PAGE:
published Wednesday, May 30th, 2012

Parkridge Health System consolidating care for psychiatric patients

A sign at the entrance to Cumberland Hall. Cumberland Hall, which was closed down two years ago due to mold concerns, is being considered for reopening.
A sign at the entrance to Cumberland Hall. Cumberland Hall, which was closed down two years ago due to mold concerns, is being considered for reopening.
Photo by Jake Daniels.
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What's changing:

• Parkridge Valley Hospital -- 2200 Morris Hill Road -- Addition of 16 child psychiatric beds to the 68 beds on location, and the removal of 48 adult psychiatric beds. All psychiatric child patients will be treated at this site.

• Parkridge Medical Center -- 2333 McCallie Avenue -- The removal of 25 adult geriatric psychiatric beds to Cumberland Hall, and the conversion of the beds to acute medical-surgical beds. No psychiatric patients will be housed at this site.

• Cumberland Hall -- 7351 Standifer Gap Road -- Addition of 48 adult psychiatric beds from Parkridge Valley Hospital, and the addition of 16 adult geriatric beds from Parkridge Medical Center. Only adult psychiatric patients will be treated at this site.

Source: Parkridge Health System

Parkridge Health System has been cleared by regulators to reshuffle its psychiatric services and reopen the mothballed Cumberland Hall psychiatric hospital.

Parkridge, which is owned by the Hospital Corporation of America, will add beds for children but cut the total number of adult psychiatric beds.

The $7.7 million project will consolidate adult psychiatric patients at the 64-bed former Cumberland Hall facility in East Brainerd, while youth patients will remain at the existing Parkridge Valley campus on Morris Hill Road.

The extra space will relieve overcrowding and allow the hospital to expand its services, said Brennan Francois, CEO of Parkridge Valley.

Patients need more freedom to interact, he said.

"They need to be able to ride their bikes, they need to be able to take walks on campus," Francois said. "That social activity piece, it's like the lab practice of what you need to make it in the community."

Following the transfer of psychiatric patients to satellite locations, the main Parkridge facility on McCallie Avenue will focus on standard general hospital services, Parkridge wrote in a state filing.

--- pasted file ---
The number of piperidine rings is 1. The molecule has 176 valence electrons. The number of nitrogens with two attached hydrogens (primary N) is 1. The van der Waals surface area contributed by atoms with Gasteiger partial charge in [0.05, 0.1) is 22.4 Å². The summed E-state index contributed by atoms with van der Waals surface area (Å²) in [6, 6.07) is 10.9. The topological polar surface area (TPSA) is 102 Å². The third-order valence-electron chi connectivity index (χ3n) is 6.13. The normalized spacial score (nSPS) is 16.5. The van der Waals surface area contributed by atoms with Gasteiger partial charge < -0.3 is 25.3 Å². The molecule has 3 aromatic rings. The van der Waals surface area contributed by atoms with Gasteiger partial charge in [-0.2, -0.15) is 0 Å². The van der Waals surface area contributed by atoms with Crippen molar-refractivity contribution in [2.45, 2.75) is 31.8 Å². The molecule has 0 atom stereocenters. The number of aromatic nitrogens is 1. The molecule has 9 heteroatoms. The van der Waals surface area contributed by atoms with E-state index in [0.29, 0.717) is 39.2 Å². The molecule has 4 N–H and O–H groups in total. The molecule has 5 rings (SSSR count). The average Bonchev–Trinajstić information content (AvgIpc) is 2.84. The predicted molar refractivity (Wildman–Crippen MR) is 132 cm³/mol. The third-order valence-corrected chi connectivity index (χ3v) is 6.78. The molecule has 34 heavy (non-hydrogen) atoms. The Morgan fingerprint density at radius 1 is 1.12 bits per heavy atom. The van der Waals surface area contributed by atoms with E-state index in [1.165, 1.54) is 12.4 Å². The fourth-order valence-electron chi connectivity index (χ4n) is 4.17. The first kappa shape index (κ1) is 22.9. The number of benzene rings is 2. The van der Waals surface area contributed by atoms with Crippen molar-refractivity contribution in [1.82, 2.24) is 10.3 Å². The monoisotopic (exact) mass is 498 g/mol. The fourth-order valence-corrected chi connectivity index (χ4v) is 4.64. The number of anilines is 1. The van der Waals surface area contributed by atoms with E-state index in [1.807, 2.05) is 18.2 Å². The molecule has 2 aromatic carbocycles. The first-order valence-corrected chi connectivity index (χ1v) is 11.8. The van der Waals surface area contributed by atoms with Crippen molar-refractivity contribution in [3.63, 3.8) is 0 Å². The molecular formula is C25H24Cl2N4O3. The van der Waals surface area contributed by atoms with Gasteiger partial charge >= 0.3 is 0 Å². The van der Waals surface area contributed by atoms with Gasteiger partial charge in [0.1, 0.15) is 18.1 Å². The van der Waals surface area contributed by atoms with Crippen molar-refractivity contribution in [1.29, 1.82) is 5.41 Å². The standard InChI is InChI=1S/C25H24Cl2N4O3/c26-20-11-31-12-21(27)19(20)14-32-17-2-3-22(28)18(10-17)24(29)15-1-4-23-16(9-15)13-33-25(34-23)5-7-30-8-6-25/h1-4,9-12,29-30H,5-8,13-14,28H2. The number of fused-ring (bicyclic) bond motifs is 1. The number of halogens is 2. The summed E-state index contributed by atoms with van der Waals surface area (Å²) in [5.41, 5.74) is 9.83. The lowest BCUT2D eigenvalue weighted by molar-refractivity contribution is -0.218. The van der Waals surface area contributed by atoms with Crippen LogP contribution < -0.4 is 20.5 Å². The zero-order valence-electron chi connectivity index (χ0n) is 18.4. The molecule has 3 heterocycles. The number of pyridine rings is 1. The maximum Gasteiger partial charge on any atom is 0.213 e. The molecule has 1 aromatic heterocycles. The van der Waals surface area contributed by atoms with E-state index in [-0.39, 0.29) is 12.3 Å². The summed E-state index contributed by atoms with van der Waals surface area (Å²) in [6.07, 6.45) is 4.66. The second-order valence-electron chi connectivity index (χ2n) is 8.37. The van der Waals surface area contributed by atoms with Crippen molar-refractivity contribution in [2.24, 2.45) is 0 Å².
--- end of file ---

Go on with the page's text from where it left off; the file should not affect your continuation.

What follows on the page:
The renovations to the three facilities will take between six and nine months, and an open house is planned for the first quarter of 2013, according to a news release.

Cumberland Hall has been closed since its former owners, Psychiatric Solutions, suddenly shut down the childcare facility in January 2010 with little public explanation.

Significant mold contamination was discovered at the site a few months later.

Parkridge made room for 16 of the facility's children, but overcrowding led hospital administrators to seek to buy and reopen the Cumberland Hall site that same year.

"We were really strapped for space over there once we got those 16 additional beds," said Jim Coleman, chief operating officer at Parkridge Medical Center.

However, a change in the building's ownership and concerns with the mold contamination delayed the move, as the facility was "not safe for habitation," Parkridge wrote in a filing with the state.

With the final hurdle cleared, State Sen. Andy Berke hopes that Parkridge can reverse the decline in the availability of treatment options for those with mental health or addiction issues.

"Many individuals have had to travel outside of our area for care," Berke said. "We are excited that Parkridge Valley is adding capacity and enabling more people to seek the behavioral health treatment they need without leaving the Chattanooga area."

Contact staff writer Ellis Smith at esmith@timesfree press.com or 423-757-6315.

about Ellis Smith...

Ellis Smith joined the Chattanooga Times Free Press in January 2010 as a business reporter. His beat includes the flooring industry, Chattem, Unum, Krystal, the automobile market, real estate and technology. Ellis is from Marietta, Ga., and has a bachelor’s degree in mass communication at the University of West Georgia. He previously worked at UTV-13 News, Carrollton, Ga., as a producer; at the The West Georgian, Carrollton, Ga., as editor; and at the Times-Georgian, Carrollton, ...

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